Timeline

Sorry for all the questions! :P

So if he actually writes his name Ádám and not Adam, do I need to write it with the accent marks everywhere? Or do I just put it with the accents in the box "If your native alphabet is in other than Roman letters, write your name in your native alphabet below"


K-1 Process:
11/06/2012: I-129F Sent
11/15/2012: NOA1

05/30/2013: NOA2
06/13/2013: NVC Received

06/19/2013: NVC Left

06/27/2013: Consulate Received
07/02/2013: Packet 3 Received

07/12/2013: Packet 3 Sent
07/23/2013: Interview Date -
Approved

08/20/2013: U.S. Entry

AOS Process:

11/04/2013: AOS, EAD, and AP Sent
11/08/2013: NOA1
12/04/2013: Biometrics

01/09/2014: EAD and AP Approved
01/16/2014: EAD and AP Received
02/18/2014: Notice of Potential Interview Waiver Case
05/22/2014: AOS Approved

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Filed: Citizen (apr) Country: Argentina
Timeline

Sorry for all the questions! :P

So if he actually writes his name Ádám and not Adam, do I need to write it with the accent marks everywhere? Or do I just put it with the accents in the box "If your native alphabet is in other than Roman letters, write your name in your native alphabet below"

We are here to help others with your questions tongue.gif no need to be sorry no0pb.gif

Write his name without the accents (the same way it shows on his passport). You can add the accents if it gives you the option to write the name in his native alphabet (this applies mostly to people that have different characters on their names, not really to accents)

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Filed: AOS (apr) Country: Hungary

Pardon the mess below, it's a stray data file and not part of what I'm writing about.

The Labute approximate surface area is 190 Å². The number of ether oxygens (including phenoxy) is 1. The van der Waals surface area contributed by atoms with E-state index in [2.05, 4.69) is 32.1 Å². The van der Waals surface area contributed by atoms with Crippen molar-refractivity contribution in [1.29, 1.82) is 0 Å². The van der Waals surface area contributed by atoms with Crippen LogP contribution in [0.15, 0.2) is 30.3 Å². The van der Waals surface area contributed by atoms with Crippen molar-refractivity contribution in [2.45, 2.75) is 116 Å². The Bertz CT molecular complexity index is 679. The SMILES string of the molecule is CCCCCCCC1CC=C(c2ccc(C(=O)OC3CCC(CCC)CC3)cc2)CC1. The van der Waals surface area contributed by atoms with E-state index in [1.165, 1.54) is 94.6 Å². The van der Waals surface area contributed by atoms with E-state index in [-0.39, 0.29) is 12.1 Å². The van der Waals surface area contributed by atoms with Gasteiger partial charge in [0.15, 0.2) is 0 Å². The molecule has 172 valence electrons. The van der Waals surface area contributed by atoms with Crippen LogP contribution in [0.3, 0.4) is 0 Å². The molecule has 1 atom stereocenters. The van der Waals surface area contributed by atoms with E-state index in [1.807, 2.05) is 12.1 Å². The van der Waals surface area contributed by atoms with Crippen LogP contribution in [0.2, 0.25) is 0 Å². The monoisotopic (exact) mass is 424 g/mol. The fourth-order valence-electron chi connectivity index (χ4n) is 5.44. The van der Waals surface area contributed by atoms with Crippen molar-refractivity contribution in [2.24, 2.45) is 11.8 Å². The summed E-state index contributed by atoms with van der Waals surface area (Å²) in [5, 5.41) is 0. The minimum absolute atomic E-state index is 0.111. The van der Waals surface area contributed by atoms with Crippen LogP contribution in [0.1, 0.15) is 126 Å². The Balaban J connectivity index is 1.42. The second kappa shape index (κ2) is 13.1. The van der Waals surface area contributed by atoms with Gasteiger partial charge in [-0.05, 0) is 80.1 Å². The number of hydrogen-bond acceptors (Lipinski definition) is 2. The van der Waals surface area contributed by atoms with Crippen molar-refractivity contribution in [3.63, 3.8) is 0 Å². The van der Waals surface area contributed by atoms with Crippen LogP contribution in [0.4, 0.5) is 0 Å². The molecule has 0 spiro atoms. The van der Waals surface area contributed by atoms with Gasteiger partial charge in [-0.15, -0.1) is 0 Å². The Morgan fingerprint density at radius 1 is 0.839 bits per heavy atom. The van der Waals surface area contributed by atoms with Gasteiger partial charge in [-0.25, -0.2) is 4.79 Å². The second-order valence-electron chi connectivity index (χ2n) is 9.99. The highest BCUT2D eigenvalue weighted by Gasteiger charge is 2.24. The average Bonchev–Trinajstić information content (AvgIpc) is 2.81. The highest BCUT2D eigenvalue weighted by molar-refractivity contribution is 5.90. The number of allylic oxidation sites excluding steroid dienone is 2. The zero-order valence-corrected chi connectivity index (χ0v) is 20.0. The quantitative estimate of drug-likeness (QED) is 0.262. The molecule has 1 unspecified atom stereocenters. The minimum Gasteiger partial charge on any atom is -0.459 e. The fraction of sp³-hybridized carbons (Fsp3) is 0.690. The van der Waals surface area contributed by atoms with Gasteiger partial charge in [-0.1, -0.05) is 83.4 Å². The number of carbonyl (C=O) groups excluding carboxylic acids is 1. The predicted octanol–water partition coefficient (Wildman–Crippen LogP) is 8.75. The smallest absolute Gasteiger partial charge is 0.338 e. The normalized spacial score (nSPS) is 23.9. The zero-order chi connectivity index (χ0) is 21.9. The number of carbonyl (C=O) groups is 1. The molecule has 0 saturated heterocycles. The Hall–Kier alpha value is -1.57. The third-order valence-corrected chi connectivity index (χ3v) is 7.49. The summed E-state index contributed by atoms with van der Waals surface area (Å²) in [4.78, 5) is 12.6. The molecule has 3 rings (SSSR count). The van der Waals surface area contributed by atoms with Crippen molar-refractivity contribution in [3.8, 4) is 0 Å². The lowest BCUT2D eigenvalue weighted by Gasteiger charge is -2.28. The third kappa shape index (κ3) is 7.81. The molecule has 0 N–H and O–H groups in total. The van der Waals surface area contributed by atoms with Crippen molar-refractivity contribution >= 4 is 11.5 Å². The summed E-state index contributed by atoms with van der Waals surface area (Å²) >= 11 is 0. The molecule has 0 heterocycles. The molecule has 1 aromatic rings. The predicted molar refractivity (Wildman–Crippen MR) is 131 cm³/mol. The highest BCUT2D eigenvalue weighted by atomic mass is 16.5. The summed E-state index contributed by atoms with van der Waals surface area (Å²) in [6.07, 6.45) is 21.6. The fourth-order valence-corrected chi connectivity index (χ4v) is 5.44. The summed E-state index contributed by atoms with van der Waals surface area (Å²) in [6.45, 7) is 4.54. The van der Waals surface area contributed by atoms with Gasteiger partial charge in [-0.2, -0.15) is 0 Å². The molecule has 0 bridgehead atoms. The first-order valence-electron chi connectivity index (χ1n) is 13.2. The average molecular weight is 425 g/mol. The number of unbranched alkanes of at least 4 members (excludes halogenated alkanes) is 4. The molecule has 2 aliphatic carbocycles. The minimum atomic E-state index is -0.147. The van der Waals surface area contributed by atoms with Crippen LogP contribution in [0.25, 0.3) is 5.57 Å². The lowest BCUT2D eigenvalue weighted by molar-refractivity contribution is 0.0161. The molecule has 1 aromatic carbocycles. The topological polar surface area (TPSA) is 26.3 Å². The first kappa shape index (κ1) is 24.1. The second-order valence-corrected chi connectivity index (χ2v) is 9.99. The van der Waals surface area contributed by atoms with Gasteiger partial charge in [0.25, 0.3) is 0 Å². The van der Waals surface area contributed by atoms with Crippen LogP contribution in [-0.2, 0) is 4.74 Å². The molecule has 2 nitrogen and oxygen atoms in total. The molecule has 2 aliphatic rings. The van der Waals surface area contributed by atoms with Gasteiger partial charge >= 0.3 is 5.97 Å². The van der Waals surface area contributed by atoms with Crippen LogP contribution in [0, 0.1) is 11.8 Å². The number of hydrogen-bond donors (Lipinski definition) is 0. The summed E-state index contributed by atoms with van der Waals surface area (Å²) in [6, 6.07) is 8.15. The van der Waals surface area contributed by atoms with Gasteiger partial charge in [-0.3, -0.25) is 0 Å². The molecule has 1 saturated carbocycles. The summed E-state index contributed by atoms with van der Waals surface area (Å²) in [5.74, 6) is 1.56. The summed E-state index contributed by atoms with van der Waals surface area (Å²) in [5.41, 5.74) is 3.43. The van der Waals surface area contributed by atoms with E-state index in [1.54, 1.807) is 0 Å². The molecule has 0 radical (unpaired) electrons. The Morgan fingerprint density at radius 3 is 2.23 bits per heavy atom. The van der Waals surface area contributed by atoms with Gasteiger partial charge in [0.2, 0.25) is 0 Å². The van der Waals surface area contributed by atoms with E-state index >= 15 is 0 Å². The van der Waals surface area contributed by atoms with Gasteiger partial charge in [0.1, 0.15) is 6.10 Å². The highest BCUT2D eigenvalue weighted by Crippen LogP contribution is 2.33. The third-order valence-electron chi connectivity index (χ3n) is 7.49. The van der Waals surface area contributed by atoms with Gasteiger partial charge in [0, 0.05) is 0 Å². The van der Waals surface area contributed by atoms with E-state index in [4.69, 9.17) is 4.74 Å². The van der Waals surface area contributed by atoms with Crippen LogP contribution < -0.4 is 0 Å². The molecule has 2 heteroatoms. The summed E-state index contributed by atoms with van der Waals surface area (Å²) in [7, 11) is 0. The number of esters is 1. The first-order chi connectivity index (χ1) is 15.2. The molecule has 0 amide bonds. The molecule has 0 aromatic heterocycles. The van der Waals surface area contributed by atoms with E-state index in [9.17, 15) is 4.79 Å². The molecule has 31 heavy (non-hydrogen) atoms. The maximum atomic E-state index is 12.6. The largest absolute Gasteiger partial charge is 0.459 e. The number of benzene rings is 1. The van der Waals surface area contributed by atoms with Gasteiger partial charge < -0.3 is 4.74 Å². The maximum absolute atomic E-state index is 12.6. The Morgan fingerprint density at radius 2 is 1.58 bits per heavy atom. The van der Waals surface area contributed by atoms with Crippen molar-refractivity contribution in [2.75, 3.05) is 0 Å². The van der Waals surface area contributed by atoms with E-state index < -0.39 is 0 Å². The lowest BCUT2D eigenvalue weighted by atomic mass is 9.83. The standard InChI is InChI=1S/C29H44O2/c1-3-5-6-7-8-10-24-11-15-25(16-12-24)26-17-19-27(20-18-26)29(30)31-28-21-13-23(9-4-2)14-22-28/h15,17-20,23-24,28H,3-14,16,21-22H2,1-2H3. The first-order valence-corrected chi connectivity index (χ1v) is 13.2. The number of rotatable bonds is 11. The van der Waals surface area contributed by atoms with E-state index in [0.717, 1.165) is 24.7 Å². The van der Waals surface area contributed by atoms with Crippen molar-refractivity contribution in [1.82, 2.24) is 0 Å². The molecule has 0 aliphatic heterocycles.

Timeline

So we looked at his passport and it shows his first name written as Ádám, so do we have to write it like that on all the forms? Or is that not required?


K-1 Process:
11/06/2012: I-129F Sent
11/15/2012: NOA1

05/30/2013: NOA2
06/13/2013: NVC Received

06/19/2013: NVC Left

06/27/2013: Consulate Received
07/02/2013: Packet 3 Received

07/12/2013: Packet 3 Sent
07/23/2013: Interview Date -
Approved

08/20/2013: U.S. Entry

AOS Process:

11/04/2013: AOS, EAD, and AP Sent
11/08/2013: NOA1
12/04/2013: Biometrics

01/09/2014: EAD and AP Approved
01/16/2014: EAD and AP Received
02/18/2014: Notice of Potential Interview Waiver Case
05/22/2014: AOS Approved

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Filed: Citizen (apr) Country: Argentina
Timeline

So we looked at his passport and it shows his first name written as Ádám, so do we have to write it like that on all the forms? Or is that not required?

If there are no characters on his name (like in Greek, Russian, Kanji, etc). The accents, while they belong to his native alphabet, are over Roman letters; just like an accent on a Spanish or French word would be.

My first name is María with and accent on the i, but I write it without it (even on documents in Argentina).

Question 16 of the I-129f gives you the option to add his name in his native alphabet, so you can write it without accents everywhere else and put the accents there (or not - I didn't )

So, it's up to you.